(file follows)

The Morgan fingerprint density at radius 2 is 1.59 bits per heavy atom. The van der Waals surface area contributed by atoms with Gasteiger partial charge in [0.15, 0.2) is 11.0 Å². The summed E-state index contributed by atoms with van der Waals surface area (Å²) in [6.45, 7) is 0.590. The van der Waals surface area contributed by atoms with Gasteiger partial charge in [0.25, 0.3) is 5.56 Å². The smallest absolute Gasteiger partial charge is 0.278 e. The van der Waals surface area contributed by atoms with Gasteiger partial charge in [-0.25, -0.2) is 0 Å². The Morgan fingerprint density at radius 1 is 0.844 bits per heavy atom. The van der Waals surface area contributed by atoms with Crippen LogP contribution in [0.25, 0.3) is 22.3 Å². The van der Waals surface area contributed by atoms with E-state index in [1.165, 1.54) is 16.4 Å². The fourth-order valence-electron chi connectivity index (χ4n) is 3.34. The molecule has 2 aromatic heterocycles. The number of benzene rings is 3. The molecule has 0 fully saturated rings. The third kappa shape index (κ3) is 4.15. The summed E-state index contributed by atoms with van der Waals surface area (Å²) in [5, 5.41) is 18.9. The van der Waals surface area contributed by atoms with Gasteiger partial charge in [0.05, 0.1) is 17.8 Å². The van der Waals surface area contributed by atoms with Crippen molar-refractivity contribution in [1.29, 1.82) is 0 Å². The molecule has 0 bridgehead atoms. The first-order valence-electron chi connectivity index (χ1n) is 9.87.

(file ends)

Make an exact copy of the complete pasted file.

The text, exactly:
The Morgan fingerprint density at radius 2 is 1.59 bits per heavy atom. The van der Waals surface area contributed by atoms with Gasteiger partial charge in [0.15, 0.2) is 11.0 Å². The summed E-state index contributed by atoms with van der Waals surface area (Å²) in [6.45, 7) is 0.590. The van der Waals surface area contributed by atoms with Gasteiger partial charge in [0.25, 0.3) is 5.56 Å². The smallest absolute Gasteiger partial charge is 0.278 e. The van der Waals surface area contributed by atoms with Gasteiger partial charge in [-0.25, -0.2) is 0 Å². The Morgan fingerprint density at radius 1 is 0.844 bits per heavy atom. The van der Waals surface area contributed by atoms with Crippen LogP contribution in [0.25, 0.3) is 22.3 Å². The van der Waals surface area contributed by atoms with E-state index in [1.165, 1.54) is 16.4 Å². The fourth-order valence-electron chi connectivity index (χ4n) is 3.34. The molecule has 2 aromatic heterocycles. The number of benzene rings is 3. The molecule has 0 fully saturated rings. The third kappa shape index (κ3) is 4.15. The summed E-state index contributed by atoms with van der Waals surface area (Å²) in [5, 5.41) is 18.9. The van der Waals surface area contributed by atoms with Gasteiger partial charge in [0.05, 0.1) is 17.8 Å². The van der Waals surface area contributed by atoms with Crippen molar-refractivity contribution in [1.29, 1.82) is 0 Å². The molecule has 0 bridgehead atoms. The first-order valence-electron chi connectivity index (χ1n) is 9.87.